Joseph Paradiso joined the MIT Media Laboratory in 1994, where he is now the Alexander W. Dreyfoos (1954) Professor in Media Arts and Sciences directing the Responsive Environments Group, which explores which explores how sensor networks augment and mediate human experience, interaction and perception. His current research interests include embedded sensing systems and sensor networks, wearable and body sensor networks, energy harvesting and power management for embedded sensors, ubiquitous and pervasive computing, localization systems, passive and RFID sensor architectures, human-computer interfaces, and interactive media. He is also serving as co-director of the Things That Think Consortium, a group of Media Lab researchers and industrial partners examining the extreme future of embedded computation and sensing.
Paradiso received a B.S. in electrical engineering and physics summa cum laude from Tufts University in 1977, and in 1981 completed a Ph.D. in physics from MIT with Prof. Ulrich Becker as a K.T. Compton Fellow in the Nobel Prize-winning group headed by Prof. Samuel C.C. Ting at the Laboratory for Nuclear Science. His dissertation research was based on an experiment measuring high-energy muon pair production at the European Center for Nuclear Research (CERN) in Geneva, Switzerland. From 1981 to 1984 he conducted post-doctoral research at the Swiss Federal Institute of Technology (ETH) in Zurich, where he developed precision drift chambers and fast electronics for the inner tracker of the L3 experiment at CERN/LEP. From 1984-1994 he was a physicist at the Draper Laboratory in Cambridge, Massachusetts, where, as a member of the NASA Systems and Advanced Sensors and Signal Processing Directorates, his research encompassed control algorithms for orbital and re-entry spacecraft, sonar systems for advanced underwater applications, fractal-based image processing, and high-energy physics detectors. From 1992-1994, he directed the development of precision alignment sensors for the GEM muon detector at the Superconducting Supercollider, and was a visiting scientist at ETH-Zurich in 1991 and 1992 to design fast pattern-recognition algorithms for triggering an electromagnetic crystal calorimeter at the CERN Large Hadron Collider (LHC). In addition to his research and academic career, Paradiso has been designing electronic music synthesizers and composing electronic music since 1975, and long been active in the avant-garde music scene as a producer of electronic music programs for non-commercial radio. He has designed and built one of the world's largest modular synthesizers, and has designed MIDI systems for internationally-known musicians such as Pat Metheney and Lyle Mays.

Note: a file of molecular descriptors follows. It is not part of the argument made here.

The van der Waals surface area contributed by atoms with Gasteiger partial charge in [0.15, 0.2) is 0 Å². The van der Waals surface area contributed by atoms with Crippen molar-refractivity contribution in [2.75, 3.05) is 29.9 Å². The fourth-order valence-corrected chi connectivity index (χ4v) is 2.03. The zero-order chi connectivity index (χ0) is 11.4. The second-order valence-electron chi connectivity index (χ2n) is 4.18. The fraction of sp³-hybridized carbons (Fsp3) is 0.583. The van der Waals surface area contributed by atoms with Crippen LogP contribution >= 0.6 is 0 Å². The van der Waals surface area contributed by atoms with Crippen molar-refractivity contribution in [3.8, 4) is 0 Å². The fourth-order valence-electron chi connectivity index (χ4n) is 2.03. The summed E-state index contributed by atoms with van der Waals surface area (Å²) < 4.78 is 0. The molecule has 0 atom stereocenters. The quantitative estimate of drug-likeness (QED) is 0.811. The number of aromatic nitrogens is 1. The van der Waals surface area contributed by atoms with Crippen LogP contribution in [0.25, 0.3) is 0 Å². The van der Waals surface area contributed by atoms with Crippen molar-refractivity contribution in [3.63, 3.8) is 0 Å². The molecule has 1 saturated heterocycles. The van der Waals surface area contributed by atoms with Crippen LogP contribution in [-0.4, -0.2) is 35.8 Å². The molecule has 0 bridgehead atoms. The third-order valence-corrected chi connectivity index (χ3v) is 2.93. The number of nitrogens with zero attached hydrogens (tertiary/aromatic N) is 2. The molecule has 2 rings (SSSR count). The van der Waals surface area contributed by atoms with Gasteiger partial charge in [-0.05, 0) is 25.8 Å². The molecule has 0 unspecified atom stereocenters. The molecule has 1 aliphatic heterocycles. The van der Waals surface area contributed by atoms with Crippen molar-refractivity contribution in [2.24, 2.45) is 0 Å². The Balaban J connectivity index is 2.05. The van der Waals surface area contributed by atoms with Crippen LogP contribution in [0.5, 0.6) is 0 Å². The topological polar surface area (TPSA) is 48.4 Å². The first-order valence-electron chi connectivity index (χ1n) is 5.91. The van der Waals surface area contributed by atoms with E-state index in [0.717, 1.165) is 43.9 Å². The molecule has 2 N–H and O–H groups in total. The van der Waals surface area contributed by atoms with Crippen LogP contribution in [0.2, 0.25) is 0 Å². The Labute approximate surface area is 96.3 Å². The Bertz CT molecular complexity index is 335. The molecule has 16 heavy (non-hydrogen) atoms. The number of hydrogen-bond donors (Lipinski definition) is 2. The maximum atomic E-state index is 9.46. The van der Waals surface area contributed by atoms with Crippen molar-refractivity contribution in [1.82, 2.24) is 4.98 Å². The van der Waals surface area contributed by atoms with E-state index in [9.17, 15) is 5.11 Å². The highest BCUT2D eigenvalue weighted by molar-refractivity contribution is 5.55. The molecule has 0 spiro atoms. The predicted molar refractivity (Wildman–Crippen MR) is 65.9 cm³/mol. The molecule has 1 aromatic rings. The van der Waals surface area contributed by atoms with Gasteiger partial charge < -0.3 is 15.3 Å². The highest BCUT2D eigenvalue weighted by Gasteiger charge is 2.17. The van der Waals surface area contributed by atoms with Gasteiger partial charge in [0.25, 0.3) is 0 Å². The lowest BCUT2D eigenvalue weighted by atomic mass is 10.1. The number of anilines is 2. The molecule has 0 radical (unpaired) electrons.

Paradiso has published over 200 academic papers on topics that involve sensor networks, ubiquitous computing, energy harvesting, low power electronics, interactive media, computer music, high-energy physics, and spacecraft control. He often lectures and consults internationally in these areas. His installations have also been shown at many notable worldwide artistic venues, ranging from the Ars Electronica Center in Linz, Austria to the Museum of Modern Art in Manhattan.